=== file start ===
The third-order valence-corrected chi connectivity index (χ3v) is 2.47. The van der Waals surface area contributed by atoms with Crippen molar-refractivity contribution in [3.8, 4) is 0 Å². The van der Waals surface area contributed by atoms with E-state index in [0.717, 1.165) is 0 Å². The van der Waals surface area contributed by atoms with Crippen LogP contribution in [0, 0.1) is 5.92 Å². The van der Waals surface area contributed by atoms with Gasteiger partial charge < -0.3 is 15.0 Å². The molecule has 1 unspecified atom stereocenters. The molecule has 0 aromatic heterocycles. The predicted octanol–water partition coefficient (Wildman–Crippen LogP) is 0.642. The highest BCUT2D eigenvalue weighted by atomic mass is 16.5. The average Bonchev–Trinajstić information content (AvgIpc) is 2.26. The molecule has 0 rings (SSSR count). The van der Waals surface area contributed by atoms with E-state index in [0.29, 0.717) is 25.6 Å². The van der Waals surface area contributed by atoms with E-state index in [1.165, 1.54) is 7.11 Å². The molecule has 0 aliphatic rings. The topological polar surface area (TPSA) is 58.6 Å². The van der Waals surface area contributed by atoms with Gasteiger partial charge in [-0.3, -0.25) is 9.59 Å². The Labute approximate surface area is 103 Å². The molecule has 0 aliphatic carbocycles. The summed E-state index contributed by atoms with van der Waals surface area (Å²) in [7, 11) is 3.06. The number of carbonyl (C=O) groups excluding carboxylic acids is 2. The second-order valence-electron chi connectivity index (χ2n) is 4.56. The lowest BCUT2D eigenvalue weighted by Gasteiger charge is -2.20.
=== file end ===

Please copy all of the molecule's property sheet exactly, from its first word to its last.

The third-order valence-corrected chi connectivity index (χ3v) is 2.47. The van der Waals surface area contributed by atoms with Crippen molar-refractivity contribution in [3.8, 4) is 0 Å². The van der Waals surface area contributed by atoms with E-state index in [0.717, 1.165) is 0 Å². The van der Waals surface area contributed by atoms with Crippen LogP contribution in [0, 0.1) is 5.92 Å². The van der Waals surface area contributed by atoms with Gasteiger partial charge < -0.3 is 15.0 Å². The molecule has 1 unspecified atom stereocenters. The molecule has 0 aromatic heterocycles. The predicted octanol–water partition coefficient (Wildman–Crippen LogP) is 0.642. The highest BCUT2D eigenvalue weighted by atomic mass is 16.5. The average Bonchev–Trinajstić information content (AvgIpc) is 2.26. The molecule has 0 rings (SSSR count). The van der Waals surface area contributed by atoms with E-state index in [0.29, 0.717) is 25.6 Å². The van der Waals surface area contributed by atoms with E-state index in [1.165, 1.54) is 7.11 Å². The molecule has 0 aliphatic rings. The topological polar surface area (TPSA) is 58.6 Å². The van der Waals surface area contributed by atoms with Gasteiger partial charge in [-0.3, -0.25) is 9.59 Å². The Labute approximate surface area is 103 Å². The molecule has 0 aliphatic carbocycles. The summed E-state index contributed by atoms with van der Waals surface area (Å²) in [7, 11) is 3.06. The number of carbonyl (C=O) groups excluding carboxylic acids is 2. The second-order valence-electron chi connectivity index (χ2n) is 4.56. The lowest BCUT2D eigenvalue weighted by Gasteiger charge is -2.20.